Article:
YOUR REACTION: Tannum tree plan path-etic
THE iconic melaleuca trees that line Pacific Ave in Tannum Sands will be removed - to make way for a concrete footpath.
The announcement follows months of deliberation by Gladstone Regional Council, who has failed to find an alternative, despite pleas from the community to keep the trees.
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The council claims it sent letters to nearby residents to explain their plans, but Ivan Neralic can see foliage from the melaleucas from his veranda and he says he certainly hasn't seen any such letter.
- John Norris: Leave the trees alone. There are others that need to be removed that they are determined to retain.
- Graeme Hill: Maybe find out if the trees are destroying water mains or other infrastructure, before we start stamping our little feet up and down.
- Leisa Flemming: Protest n pickets n invite newspaper!! Stop cutting trees down!! This town is so polluted now we need some trees!
- Margaret Hunt: That's ridiculous - I'm sure people love to walk along near these trees
- Jenni Tidd: It's hypocritical and ridiculous!! No way should they be cutting down trees to replace with concrete!!How many times have they refused requests for other residential trees to be removed by what reason??
- Maddie Condren: What a fantastic idea, let's remove the shade & oxygen giving trees and replace them with an ugly stinking hot cement footpath. Who's the great moron who put this suggestion to council? Feckin wankers, the lot of them!
- Lana Graham: We attended the meeting on March 30 regarding the footpath upgrade. Only 3 residents turned up. (I wonder if it was because of the impractical time of 5pm when most people are still at work!) Only people in Pacific Avenue were notified of the meeting although this affects all people who visit this area and use this "gateway to the Esplanade" as Maxine Brushe referred to it. There were 3 suggested options of how they could implement the footpath upgrade and the attendees of the meeting were asked to provide feedback as to which option would be preferable and also to submit any other suggestions. We did this and also requested follow up and further discussion before coming to a decision and proceeding. The reply from Rick Hansen was "thanks for your feedback"!!! Heard nothing else from council until I read this.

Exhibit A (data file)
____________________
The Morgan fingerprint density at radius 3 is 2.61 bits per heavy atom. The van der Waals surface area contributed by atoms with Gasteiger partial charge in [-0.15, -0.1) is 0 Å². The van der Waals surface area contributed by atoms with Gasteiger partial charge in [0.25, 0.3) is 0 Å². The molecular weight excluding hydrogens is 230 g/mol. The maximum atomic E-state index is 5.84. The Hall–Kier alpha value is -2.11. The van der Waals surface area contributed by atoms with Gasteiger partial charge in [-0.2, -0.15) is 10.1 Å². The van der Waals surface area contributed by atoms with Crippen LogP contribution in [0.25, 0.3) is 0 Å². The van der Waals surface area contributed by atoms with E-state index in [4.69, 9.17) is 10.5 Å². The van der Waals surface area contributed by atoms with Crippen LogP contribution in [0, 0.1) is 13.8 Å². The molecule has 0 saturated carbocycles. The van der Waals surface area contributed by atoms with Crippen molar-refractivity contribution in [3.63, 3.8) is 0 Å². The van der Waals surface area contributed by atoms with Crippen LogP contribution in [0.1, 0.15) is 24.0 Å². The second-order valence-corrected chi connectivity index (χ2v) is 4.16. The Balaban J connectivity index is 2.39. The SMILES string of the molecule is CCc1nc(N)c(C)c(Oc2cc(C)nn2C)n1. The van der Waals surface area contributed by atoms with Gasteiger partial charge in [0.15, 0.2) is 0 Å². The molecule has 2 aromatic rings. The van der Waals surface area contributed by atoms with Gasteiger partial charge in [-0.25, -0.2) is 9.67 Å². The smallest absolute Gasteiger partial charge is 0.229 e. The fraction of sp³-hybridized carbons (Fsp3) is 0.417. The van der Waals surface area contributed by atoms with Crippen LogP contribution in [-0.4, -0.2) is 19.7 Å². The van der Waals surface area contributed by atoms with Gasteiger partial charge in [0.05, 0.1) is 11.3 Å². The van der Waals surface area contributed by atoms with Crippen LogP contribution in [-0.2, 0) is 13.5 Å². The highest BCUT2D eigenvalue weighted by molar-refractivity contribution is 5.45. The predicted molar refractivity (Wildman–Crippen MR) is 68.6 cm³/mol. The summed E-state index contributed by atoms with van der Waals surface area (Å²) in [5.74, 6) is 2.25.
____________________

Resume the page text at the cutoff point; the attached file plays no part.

- Bradley Dean Bruse: Put the path next to the trees, shady path , win win
- Brady Driscoll: I think a travelator would work. We can all get fat conveying around town! Monorail!
- Kerri Kunde: Don't do it please let them be. What did they ever do that was wrong. And concerte is to hot.
- Steven Anderson: Intelligent bunch
Australia's most revered conservationist Bob Irwin even weighed in on the move when he was in town yesterday, saying the value of a tree was much more than that of concrete.
"Councils worry me a bit at times," he said.
"A melaleuca tree may not be worth much to them, but to the community it is invaluable."
Mr Neralic said he thought Gladstone Regional Council had been secretive in their plans to uproot the iconic native trees.
"I'll be out here protesting, chained to the trees if I have to," he said.
"There is no good reason for them to take them away. It will devalue our home."
He is urging council to hold another public consultation meeting - and one that is adequately publicised, he says.
"They just want to take them down before anyone can do anything about it," he said. "I never received a letter. I never knew of any meeting. Just because I don't live on Pacific Ave does not mean I don't care about those trees."
Gladstone Regional Council, at their general meeting on April 21 discussed the options that had been explored as an alternative to destroying the trees.
Among the options were a redesign of the driveways, removing a portion of the trees or shifting the location of the footpath.
They didn't discuss integrating a lined pedestrian lane on the road, as on Glenlyon Rd, or the option of not constructing a footpath.
Pacific Ave resident Judy Cook said removing the trees would destroy the atmosphere of the street.
Neighbour Jason Case says the trees make him feel like he has arrived at home after a stint working away in Western Australia.
"I'm a bit disgusted at the council and the lack of a proper consultation process," he said.
"The meeting was arranged for 5pm which I find hard to believe would suit any Gladstone resident."
Portfolio councillor Rick Hansen yesterday would not confirm a date for removal of the trees.
What we know:
- November 2014: 20 native melaleuca trees are first marked for destruction
- November 21, 2014: Community objection and an article in this paper on November 15 force the council to consider alternatives
- February 11, 2015: Construction of the footpath at the eastern end begins
- March 30, 2015: A public consultation meeting is held. Four members of the public attend
- April 21, 2015: The council announces they will remove the trees